Richard Hatch Still Being Pursued Over Tax Evasion

Richard Hatch smiling

Getty "Survivor: Borneo" winner Richard Hatch at the "Survivor: All-Stars" reunion show in 2004.

Richard Hatch, the first-ever “Survivor” winner, made national headlines in the years after his $1,000,000 win for federal charges of tax evasion, for which he was found guilty and served 51 months in prison. He then served an additional nine months in 2011 for a probation violation.

Despite most of the news surrounding this controversy dying out in the early 2010s, Hatch is once again back in the news for some unlawful conduct involving taxes. And this time, he may lose his homes over it.

Here’s what you need to know:


Federal Prosecutors Accuse Hatch of Fraud, Request Permission to Seize His Home

Richard Hatch

GettyRichard Hatch at the 52nd Annual Primetime Emmy Awards in 2000.

The Providence Journal reported that, earlier this month, federal prosecutors in Hatch’s native Rhode Island are seeking nearly $3 million from the reality TV star in back taxes and interest, dating back to his 2000 win. They are also asking U.S. District Court Judge William E. Smith to approve the seizure of two of his Newport, Rhode Island properties in order to recoup the deficit he owes to the government – properties which prosecutors say were fraudulently transferred by Hatch to his sister Kristin, in an attempt to outmaneuver the government.

The government lawsuit against Hatch read, in part, that as part of his 2006 prison sentence, “Hatch was also required to file amended income tax returns for the 2000 and 2001 tax years and pay all taxes due and owing as to those years, but he failed to do so.” It also seeks proof that Hatch is, in fact, the “true and equitable owner” of his properties, rather than his sister Kristin.

Furthermore, property purchased by Hatch in Nova Scotia shortly after his “Survivor” win was eventually included in a tax sale in 2013 – shortly after his release from prison – after he failed to pay over $2,700 in taxes, per the Cape Breton Post.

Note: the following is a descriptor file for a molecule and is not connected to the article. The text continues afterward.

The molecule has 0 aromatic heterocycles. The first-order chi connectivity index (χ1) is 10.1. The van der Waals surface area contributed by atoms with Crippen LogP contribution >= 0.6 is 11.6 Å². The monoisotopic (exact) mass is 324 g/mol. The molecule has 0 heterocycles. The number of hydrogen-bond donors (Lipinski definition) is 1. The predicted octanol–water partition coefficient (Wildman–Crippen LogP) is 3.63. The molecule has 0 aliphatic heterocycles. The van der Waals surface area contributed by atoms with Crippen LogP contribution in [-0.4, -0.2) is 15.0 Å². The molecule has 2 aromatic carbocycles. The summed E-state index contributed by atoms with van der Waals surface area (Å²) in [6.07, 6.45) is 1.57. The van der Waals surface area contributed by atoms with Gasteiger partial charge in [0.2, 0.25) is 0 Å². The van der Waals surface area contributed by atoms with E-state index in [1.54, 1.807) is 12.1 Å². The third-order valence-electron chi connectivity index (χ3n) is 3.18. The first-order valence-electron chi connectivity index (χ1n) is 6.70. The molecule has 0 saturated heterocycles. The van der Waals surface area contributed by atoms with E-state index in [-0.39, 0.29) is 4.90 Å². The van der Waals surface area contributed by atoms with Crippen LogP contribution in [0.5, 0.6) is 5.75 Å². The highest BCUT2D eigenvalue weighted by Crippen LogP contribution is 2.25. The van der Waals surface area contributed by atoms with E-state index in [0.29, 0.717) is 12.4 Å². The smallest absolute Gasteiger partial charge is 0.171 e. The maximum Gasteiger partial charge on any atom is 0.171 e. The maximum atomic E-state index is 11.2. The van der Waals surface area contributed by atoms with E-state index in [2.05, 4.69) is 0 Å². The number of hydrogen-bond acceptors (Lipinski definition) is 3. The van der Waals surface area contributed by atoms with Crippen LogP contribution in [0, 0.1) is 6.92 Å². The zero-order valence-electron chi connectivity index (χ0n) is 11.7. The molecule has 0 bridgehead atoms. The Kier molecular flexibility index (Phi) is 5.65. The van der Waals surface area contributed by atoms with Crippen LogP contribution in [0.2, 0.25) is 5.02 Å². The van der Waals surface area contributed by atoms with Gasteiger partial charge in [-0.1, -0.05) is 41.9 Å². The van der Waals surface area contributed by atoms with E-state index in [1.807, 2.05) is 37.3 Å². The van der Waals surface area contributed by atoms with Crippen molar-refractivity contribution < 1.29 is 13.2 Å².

Hatch Has Always Professed His Innocence on Tax Evasion Charges


PrisonRichard Hatch discusses his wrongful conviction and being sent to prison directed, produced & edited by dante luna youtube.com/danteluna Filmed by dante luna & Malcolm Digital youtube.com/eldantico Book RICHARD HATCH for personalized video messages: cameo.com/richhatch RICHARD HATCH twitter.com/HatchRichard facebook.com/richardhatchofficialpage instagram.com/hatch_rich/2020-02-06T08:00:29Z

Ever since being convicted in 2006 for tax evasion, Hatch has spoken out against the charge, insisting that he has “never attempted to evade a cent in my entire life.”

“I learned very, very quickly our system is utterly broken,” Hatch said in a February 2020 YouTube video made to address his criminal history. “And I learned over time that it’s not just the tax system — [it’s] the court system, the judges, the probation system, it’s all of it. It is an utter mess, and truth makes no difference.”

He added that he never agreed to a plea bargain, because he was not guilty. “I couldn’t do it,” he said. “It’s just a part of me. I can’t stand up and tell a court, ‘I attempted to evade taxes’ to try and get out of punishment when I didn’t do anything. So I refused.”

Hatch also said in the video that he was also charged with a host of other counts at the time — totaling 10 in all — but was acquitted on all but the tax evasion charge, which he said was “so confusing that even we couldn’t follow it.” He added that he was the target of an unethical collection of prosecutors and judges who targeted him because they believed he was an “cocky prick,” and that the judge – Ernest C. Torres – in particular was an “absolute unethical bastard” who had had prior complaints and sanctions against him.

So far, Hatch has yet to respond to any of the new charges specifically, and prosecutors have yet to seize his homes. But no doubt this is only the beginning of Hatch’s most recent legal battle.

“Survivor 43” airs Wednesdays at 8 p.m. Eastern on CBS.

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